KeyboardEvent objects encapsulate user interactions with the keyboard, detailing a specific interaction with a key. The event type (keydown, keypress, or keyup) signifies the type of keyboard activity, and jQuery differentiates events based on character or physical keys. It's worth noting that keyboard events might not trigger when users input text through alternate methods like tablet handwriting or graphics tablets.
The main keyboard events you need to understand are:
The keydown event is initiated the moment a user begins pressing a key, and it doesn't necessitate the keypress to be completed for activation. In fact, if the user holds down a key, the keydown event can fire repeatedly in many instances.
The keypress event is usually activated when a keyboard key is in the process of being pressed down. Using the keypress() method, you can link an event handler that triggers when the key is being pressed down, invoking the keypress event. However, when modifier keys like shift, ctrl, or alt are pressed, the event won't be triggered. These modifier keys generate a keydown event but not a keypress event.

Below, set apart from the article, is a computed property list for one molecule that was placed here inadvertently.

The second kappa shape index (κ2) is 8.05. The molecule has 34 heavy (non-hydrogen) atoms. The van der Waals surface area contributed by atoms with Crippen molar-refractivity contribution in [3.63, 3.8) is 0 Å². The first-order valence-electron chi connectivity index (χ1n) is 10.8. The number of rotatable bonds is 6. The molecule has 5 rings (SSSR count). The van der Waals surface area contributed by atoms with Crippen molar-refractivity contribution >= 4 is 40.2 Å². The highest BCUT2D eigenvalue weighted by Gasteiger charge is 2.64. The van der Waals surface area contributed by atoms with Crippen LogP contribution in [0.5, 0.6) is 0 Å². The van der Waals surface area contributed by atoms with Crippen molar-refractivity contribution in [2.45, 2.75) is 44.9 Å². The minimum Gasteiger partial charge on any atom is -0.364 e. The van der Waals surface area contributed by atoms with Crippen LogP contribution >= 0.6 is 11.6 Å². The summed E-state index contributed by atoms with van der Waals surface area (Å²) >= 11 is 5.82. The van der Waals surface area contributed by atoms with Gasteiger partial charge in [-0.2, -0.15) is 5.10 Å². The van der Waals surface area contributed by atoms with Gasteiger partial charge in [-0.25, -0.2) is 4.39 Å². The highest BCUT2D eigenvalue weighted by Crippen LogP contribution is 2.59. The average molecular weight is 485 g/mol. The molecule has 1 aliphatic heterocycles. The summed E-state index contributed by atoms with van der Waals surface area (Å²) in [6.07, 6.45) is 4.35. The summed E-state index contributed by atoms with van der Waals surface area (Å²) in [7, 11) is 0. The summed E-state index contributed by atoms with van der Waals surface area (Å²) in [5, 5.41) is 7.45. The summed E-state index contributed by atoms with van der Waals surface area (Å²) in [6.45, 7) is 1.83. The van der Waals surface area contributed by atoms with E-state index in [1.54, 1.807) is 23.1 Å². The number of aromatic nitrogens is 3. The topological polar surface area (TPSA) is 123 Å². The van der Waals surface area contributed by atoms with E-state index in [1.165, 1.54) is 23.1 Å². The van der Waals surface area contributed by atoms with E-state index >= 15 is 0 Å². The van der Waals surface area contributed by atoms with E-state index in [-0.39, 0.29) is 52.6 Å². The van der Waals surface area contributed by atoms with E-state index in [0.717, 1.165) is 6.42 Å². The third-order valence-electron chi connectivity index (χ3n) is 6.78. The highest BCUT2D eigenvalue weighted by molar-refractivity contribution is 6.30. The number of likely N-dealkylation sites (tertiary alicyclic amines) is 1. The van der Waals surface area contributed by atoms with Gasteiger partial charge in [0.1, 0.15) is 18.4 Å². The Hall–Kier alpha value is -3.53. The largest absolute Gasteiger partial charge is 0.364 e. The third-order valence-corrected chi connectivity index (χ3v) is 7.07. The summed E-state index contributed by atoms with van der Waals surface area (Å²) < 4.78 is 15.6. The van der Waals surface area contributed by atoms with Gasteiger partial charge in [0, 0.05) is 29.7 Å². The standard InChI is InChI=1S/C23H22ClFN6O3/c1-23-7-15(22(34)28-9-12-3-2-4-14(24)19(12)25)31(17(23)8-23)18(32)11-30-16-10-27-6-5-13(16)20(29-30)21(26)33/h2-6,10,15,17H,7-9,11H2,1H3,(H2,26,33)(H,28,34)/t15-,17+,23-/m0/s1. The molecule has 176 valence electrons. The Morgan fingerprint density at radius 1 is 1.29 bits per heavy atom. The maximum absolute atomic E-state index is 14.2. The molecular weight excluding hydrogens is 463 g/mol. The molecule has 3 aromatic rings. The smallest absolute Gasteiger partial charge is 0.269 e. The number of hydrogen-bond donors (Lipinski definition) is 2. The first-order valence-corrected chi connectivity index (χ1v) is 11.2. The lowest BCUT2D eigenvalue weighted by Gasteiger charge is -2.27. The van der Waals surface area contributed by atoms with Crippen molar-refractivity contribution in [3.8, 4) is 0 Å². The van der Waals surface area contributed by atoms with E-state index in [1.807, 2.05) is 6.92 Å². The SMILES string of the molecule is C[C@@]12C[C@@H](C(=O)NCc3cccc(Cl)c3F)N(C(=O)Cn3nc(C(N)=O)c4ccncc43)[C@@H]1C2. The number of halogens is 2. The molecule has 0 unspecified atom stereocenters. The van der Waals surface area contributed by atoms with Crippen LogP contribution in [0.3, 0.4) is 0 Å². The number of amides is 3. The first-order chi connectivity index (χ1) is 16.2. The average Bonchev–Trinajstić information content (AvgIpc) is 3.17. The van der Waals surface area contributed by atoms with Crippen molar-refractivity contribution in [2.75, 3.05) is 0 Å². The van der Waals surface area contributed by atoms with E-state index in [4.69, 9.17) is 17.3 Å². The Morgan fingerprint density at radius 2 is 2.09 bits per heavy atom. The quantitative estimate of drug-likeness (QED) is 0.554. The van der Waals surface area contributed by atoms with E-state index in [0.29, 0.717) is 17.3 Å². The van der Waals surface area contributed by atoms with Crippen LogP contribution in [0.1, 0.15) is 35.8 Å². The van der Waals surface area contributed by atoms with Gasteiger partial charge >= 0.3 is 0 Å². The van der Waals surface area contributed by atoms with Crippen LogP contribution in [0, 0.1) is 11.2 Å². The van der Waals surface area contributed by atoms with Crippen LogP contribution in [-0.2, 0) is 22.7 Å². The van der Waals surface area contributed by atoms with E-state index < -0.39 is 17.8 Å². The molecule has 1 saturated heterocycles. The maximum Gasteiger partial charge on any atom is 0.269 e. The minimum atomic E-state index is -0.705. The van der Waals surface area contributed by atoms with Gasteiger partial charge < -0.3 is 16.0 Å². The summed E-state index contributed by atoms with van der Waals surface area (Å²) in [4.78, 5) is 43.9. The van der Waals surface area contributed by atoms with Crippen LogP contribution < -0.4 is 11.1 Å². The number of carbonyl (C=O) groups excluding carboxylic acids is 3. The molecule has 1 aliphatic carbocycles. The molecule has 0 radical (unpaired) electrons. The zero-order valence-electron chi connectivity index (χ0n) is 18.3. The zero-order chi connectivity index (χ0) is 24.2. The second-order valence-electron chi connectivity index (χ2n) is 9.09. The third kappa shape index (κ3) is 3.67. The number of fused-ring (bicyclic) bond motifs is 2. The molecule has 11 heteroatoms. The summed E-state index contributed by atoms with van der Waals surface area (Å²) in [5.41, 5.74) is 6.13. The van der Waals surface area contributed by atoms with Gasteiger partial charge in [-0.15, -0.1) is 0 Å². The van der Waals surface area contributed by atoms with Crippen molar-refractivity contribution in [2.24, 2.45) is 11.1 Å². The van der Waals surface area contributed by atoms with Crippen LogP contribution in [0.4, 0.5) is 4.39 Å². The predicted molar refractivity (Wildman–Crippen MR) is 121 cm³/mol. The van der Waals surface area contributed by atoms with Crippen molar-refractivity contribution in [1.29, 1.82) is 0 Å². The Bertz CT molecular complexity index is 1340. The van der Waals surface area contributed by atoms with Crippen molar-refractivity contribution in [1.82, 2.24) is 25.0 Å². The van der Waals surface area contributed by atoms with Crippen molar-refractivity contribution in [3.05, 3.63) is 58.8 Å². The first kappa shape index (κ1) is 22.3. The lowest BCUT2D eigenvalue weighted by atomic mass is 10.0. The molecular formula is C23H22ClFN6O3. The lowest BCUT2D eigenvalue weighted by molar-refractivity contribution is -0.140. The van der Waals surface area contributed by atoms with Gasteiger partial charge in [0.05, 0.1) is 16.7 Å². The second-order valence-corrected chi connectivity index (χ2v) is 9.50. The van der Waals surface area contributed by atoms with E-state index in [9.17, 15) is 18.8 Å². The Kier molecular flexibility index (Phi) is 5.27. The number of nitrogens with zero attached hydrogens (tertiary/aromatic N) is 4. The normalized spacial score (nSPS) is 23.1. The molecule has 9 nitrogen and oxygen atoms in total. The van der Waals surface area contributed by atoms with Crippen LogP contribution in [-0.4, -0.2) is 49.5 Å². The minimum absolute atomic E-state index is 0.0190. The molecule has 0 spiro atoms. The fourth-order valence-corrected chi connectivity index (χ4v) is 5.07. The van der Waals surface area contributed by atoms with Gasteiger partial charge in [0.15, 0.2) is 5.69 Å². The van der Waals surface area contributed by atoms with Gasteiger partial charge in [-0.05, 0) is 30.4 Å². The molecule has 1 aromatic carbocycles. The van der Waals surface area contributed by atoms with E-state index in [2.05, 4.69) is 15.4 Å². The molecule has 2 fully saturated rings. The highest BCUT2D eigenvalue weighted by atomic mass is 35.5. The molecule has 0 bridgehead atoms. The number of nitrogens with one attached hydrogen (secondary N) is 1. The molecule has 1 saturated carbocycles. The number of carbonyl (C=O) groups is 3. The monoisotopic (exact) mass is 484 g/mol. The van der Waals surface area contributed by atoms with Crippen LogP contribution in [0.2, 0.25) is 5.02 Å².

The keyup event, triggered by the keyup() method in jQuery, activates when the user releases a key. Notably, this event won't occur until the key is actually released. This stands in contrast to keydown and keypress events which continue to fire as long as a key is held down. The keyup event will only fire once the key is released.
Determine which key was pressed
The event.which property effectively combines event.keyCode and event.charCode, providing a normalized approach for accessing keyboard key input. For detecting which key was pressed, it's advisable to use event.which. Here's a basic jQuery code example utilizing the keypress() event to determine the pressed key:
In this code, the keypress event is being monitored on the entire document. When a key is pressed, the event.which property is used to identify the specific key that was pressed, and it's logged to the console.
Listen for the enter key
In ASCII, the "Enter" key is represented by the code "13". To determine if the "Enter" key has been pressed within a textbox, you can bind the keypress() event to the textbox and then check the event.which property.
In this code, we're binding the keypress event to an element with the ID "textbox". When a key is pressed within the textbox, the event handler checks if the key's event.which property is equal to 13, indicating that the "Enter" key was pressed. If so, a message is logged to the console, and you can perform any desired action.
jQuery provides keyboard events such as keydown, keypress, and keyup to interact with user keyboard inputs. The event.which property helps access normalized key codes, making it convenient to identify pressed keys. Binding these events to elements enables tracking keyboard interactions, allowing for specific actions based on key presses, like detecting the "Enter" key within a textbox.